Local Home Hardware Stores Work To Reduce Their Environmental Impact

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The Orillia Home Hardware staff shows off their paper bags and reusable totes. Photo courtesy of Chris Locke

Home Hardware locations in Gravenhurst and Orillia are taking extra steps to make their stores more environmentally conscious.

The Gravenhurst Home Building Centre and the Home Hardware in Orillia are both working to reduce their use of single-use plastic and amp up their recycling in an effort to reduce their environmental impact. The Orillia location stopped offering single-use plastic bags as of Feb. 1, instead offering customers two styles of paper bags as well as reusable totes and cardboard boxes to carry their items. The free paper bag option is a standard grocery-style bag, but customers can purchase a more sturdy paper bag with handles for 50 cents or a reusable Home Hardware tote for just over a dollar.

Owner and manager Chris Locke said that corporate is working on a plan to reduce the use of plastic and make other environmental changes at all Home Hardware stores, but the team at the Orillia location decided to get a head start. 

“[Corporate has] to contend with all of the different provincial and territorial legislations, so they’re a little slower in getting something together, but we didn’t want to wait,” Locke said. “We were running low on our inventory of our traditional plastic bags and thought, ‘Well, let’s not reorder. Let’s go this direction because it’s the right thing to do.’”

Last year, the staff switched the fluorescent lighting in the store to LED and they plan to change their exterior lighting in the parking lot and yard to LED come spring. They’ve also amped up their in-store recycling program, going from two or three big blue bins every week up to 20 or more. In addition, the store has a paint recycling program as well as multiple water stations so that staff can fill up a reusable water bottle instead of drinking out of single-use plastic bottles. 

Locke said it can be hard for people to avoid things that negatively impact the environment in their everyday lives, but he hopes the small steps they’re taking at the store will help inspire others to initiate change. Most customers are used to bringing their reusable bags into the grocery store, he said, so he wants to help shift the mindset and convince people to make a habit of bringing their reusable tote to the hardware store as well.

“Small gestures when they start to add up collectively make large movements and so we’re just hoping to be part of a larger cultural change that’s happening,” he said. “It’s good for the environment, it’s good for our customers, it’s good for future generations. I’ve got two kids that I want to grow up in a world where they can breathe and be happy.”

Emily, the in-store recycling guru at the Gravenhurst Home Building Centre. Photo courtesy of LeeAnne Gidwani

The Gravenhurst Home Building Centre also committed to transitioning away from plastic bags in the fall of 2019. They offer free grocery-style paper bags and cardboard boxes, but customers can still ask for one of their remaining plastic bags, which are stored under the counter. However, once their stock runs out, they won’t be reordering the plastic bags and store co-owner LeeAnne Gidwani said they’re working on sourcing more user friendly bags with handles in the meantime.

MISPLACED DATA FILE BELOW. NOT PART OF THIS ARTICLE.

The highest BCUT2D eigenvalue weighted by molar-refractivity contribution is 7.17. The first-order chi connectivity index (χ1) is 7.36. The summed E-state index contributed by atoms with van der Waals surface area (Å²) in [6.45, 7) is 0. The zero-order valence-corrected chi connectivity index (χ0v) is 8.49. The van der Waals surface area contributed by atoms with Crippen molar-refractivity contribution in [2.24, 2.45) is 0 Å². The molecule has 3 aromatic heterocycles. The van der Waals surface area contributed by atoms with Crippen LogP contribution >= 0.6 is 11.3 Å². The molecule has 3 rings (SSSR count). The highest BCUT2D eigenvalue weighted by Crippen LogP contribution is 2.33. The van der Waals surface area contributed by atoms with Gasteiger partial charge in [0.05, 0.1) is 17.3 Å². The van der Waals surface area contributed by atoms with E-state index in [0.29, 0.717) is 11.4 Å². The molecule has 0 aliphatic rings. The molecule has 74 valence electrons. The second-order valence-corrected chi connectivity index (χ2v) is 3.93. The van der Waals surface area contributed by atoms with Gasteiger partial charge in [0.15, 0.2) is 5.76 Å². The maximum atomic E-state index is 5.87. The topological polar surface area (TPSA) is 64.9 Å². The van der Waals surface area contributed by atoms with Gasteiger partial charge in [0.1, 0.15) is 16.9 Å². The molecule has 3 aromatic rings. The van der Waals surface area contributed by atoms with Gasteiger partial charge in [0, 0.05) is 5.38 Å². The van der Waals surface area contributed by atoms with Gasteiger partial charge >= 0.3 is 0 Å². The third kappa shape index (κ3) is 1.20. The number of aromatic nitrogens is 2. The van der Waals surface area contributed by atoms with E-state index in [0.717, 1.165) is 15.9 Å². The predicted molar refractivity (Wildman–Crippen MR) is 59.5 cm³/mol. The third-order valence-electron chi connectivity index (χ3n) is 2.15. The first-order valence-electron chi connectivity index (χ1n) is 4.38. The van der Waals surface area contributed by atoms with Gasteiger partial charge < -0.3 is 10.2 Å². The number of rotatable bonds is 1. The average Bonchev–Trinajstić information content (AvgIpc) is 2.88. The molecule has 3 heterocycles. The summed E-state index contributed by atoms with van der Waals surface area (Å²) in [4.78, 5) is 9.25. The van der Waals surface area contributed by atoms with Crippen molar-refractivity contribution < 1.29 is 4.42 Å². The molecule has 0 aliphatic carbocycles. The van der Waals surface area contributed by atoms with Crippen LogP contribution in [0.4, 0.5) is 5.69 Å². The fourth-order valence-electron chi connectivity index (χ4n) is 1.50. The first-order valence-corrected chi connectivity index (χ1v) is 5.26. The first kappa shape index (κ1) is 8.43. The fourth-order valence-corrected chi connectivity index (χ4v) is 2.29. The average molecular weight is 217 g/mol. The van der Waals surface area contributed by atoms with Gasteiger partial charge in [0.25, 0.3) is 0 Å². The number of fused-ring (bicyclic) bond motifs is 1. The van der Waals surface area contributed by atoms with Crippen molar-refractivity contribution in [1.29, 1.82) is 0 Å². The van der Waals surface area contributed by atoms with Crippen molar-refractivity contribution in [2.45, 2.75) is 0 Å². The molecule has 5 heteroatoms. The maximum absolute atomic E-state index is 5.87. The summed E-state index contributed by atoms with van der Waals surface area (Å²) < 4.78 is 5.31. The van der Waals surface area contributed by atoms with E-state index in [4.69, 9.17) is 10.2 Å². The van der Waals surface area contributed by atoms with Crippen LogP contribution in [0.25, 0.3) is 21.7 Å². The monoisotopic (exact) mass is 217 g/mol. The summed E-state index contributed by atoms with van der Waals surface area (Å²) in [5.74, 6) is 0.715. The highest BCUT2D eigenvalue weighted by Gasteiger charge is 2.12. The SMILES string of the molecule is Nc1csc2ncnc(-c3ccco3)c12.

The Gravenhurst store also stopped selling 500 millilitre single-use water bottles last September, aiming to further reduce single-use plastic waste. They still offer water bottles that are about 1.5 litres, which Gidwani said provides the convenience of single-use plastic bottles while hopefully still reducing the amount of plastic used.

“We’re trying to crawl before we walk and run,” Gidwani said.

For years, the Gravenhurst centre has had a recycling program led by their in-store recycling guru, Emily. Paper recycling bins can be found around the store and at every workstation, and the staff makes sure to sort and recycle plastic waste from areas across the store. The team also has a compost for staff lunches and they regularly pick up litter outside the store, a habit they picked up from their team trash pick-ups on Earth Day.

In addition, the store has had a paint recycling program for the past 10 years, which accepts any and all paint donations including latex paint, oil paint and stains, and they recycle an estimate of about 700 cans a year, Gidwani said. A battery recycling program they’ve been running for five years is currently on hold, but they hope to continue the program once they find a new recycling partner.

“We’re just trying to keep the planet in good working condition for our next generation, making sure that we have clean water to drink in our streams and that our kids can play in lakes and not have garbage floating around them,” Gidwani said. “If we’re more environmentally conscious, we all take away so much.”

1 COMMENT

  1. I wonder how long it will be before the environmentalists start screaming about cutting down all the trees to make paper bags. We have been there before as some of us remember.

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